She was later sold to an American buyer who, after spending several months in the Mediterranean, was re-crossing the Atlantic in the mid-sixties with the original galvanised backstay, when the spar fell, injuring a crew member. Following the owner's call for assistance, a large freighter came alongside and ordered all hands off the yacht. As the ship manoeuvred away from the yacht, the stern struck Matilda's bow and she was never seen again. It was a sad end to a wonderful craft. She was a sturdy 46-foot sailing cutter with one tall mast 53 feet above deck. She had a 12-foot beam and had about 20 feet of her length below decks devoted to living space. Aft of the cabin (which also housed four fresh-water tanks, stove, sink, shelves etc.) was the dog-house - six feet square with chart table and engine. There were seven yachts built to the Waltzing Matilda design. Her loss cut Jock keenly: "We've only had four that have sunk, Waltzing Matilda in the Atlantic, Solquest off the coast of Mexico and Kaiulani, one of my designs built by the Wilsons at Cygnet for Lindsay Masters, which sank at the mouth of the Tamar in northern Tasmania. The fourth, Pono, sank on a voyage to New Zealand."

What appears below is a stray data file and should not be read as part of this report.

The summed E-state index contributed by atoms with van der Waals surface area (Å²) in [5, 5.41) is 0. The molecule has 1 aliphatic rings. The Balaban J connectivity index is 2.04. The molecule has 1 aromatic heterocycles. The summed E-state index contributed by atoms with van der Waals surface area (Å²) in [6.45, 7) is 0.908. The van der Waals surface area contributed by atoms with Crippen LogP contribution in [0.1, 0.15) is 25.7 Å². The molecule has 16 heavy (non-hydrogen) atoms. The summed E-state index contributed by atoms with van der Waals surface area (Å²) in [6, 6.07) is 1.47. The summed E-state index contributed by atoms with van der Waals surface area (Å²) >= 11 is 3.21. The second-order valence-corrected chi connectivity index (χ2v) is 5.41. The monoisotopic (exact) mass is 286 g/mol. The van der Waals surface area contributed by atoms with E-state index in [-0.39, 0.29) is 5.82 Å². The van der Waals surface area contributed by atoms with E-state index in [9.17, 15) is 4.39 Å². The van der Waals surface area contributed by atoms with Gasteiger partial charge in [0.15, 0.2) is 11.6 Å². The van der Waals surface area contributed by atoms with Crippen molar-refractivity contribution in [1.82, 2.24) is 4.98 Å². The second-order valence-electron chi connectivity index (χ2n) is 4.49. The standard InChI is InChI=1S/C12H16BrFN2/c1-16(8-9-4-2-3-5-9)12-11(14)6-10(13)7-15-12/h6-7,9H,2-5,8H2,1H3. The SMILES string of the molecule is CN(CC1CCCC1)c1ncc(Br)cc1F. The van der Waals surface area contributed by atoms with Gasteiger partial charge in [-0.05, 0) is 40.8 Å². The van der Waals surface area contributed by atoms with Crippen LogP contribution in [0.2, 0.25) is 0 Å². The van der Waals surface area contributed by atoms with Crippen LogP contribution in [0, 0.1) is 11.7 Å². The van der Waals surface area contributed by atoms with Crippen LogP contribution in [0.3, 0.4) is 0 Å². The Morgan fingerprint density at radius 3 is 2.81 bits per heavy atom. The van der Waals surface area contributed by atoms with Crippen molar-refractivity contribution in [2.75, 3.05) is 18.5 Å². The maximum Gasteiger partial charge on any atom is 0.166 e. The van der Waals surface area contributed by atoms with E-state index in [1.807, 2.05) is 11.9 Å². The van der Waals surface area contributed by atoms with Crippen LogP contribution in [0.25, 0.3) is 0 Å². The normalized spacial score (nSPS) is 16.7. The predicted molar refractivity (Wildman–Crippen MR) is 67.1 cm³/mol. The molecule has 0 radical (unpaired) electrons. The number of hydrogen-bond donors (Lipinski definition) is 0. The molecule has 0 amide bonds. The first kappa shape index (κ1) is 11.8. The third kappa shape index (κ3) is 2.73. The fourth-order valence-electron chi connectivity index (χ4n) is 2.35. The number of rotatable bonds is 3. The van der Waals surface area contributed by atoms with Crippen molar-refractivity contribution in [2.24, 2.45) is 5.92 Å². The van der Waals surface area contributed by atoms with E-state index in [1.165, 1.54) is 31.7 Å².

Patsy of Island Bay
In 1950, Patsy, a UK Laurent Giles design, was built at the yard for Charles Cooper, one of the early instigators of the Sydney to Hobart yacht race, and a member of the Cruising Yacht Club, Sydney. She was built of Huon pine planking over hardwood ribs and backbone with a laid teak deck and originally an oregon mast which has since been replaced by aluminium. Patsy, now owned in Hobart by Gordon Beattie, is 46 feet long, with a beam of 10 feet six inches and draws 7 feet six inches. Charles Cooper, Jock and two of his shipwright apprentices, Bill Foster and Adrian Dean and the late Ted Domeney, former owner of the famous Max Creese-built eight metre yacht, Erica J, were all in the delivery trip to Sydney. As it turned out, Patsy was owned by Jock again twenty years later and became one of the better known boats of all the yachts he owned. "Over the years I did own numerous boats, mostly fishing boats - abalone and scallop - but I never had a lot of time to own yachts. I generally went to sea on other people's boats. "In fact, owning a boat is not an easy task - particularly when it's on a mooring and there is a hard westerly blowing, you're all the time on tenterhooks."